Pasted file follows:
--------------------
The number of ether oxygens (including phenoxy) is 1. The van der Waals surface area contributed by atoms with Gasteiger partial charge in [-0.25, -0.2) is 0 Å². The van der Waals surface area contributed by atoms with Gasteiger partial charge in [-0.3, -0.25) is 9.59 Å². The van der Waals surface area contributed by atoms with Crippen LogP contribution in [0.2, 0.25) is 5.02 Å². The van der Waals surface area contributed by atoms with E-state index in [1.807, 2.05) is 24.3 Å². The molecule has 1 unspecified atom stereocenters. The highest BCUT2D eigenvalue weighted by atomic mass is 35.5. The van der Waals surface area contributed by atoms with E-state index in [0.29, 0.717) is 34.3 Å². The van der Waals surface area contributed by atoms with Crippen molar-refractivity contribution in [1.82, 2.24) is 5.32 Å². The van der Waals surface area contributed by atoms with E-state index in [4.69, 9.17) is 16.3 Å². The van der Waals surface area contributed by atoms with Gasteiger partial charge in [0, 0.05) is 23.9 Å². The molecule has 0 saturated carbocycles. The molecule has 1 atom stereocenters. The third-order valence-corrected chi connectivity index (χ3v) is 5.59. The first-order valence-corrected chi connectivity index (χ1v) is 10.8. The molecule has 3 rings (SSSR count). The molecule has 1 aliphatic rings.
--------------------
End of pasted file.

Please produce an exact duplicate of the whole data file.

The number of ether oxygens (including phenoxy) is 1. The van der Waals surface area contributed by atoms with Gasteiger partial charge in [-0.25, -0.2) is 0 Å². The van der Waals surface area contributed by atoms with Gasteiger partial charge in [-0.3, -0.25) is 9.59 Å². The van der Waals surface area contributed by atoms with Crippen LogP contribution in [0.2, 0.25) is 5.02 Å². The van der Waals surface area contributed by atoms with E-state index in [1.807, 2.05) is 24.3 Å². The molecule has 1 unspecified atom stereocenters. The highest BCUT2D eigenvalue weighted by atomic mass is 35.5. The van der Waals surface area contributed by atoms with E-state index in [0.29, 0.717) is 34.3 Å². The van der Waals surface area contributed by atoms with Crippen molar-refractivity contribution in [1.82, 2.24) is 5.32 Å². The van der Waals surface area contributed by atoms with E-state index in [4.69, 9.17) is 16.3 Å². The van der Waals surface area contributed by atoms with Gasteiger partial charge in [0, 0.05) is 23.9 Å². The molecule has 0 saturated carbocycles. The molecule has 1 atom stereocenters. The third-order valence-corrected chi connectivity index (χ3v) is 5.59. The first-order valence-corrected chi connectivity index (χ1v) is 10.8. The molecule has 3 rings (SSSR count). The molecule has 1 aliphatic rings.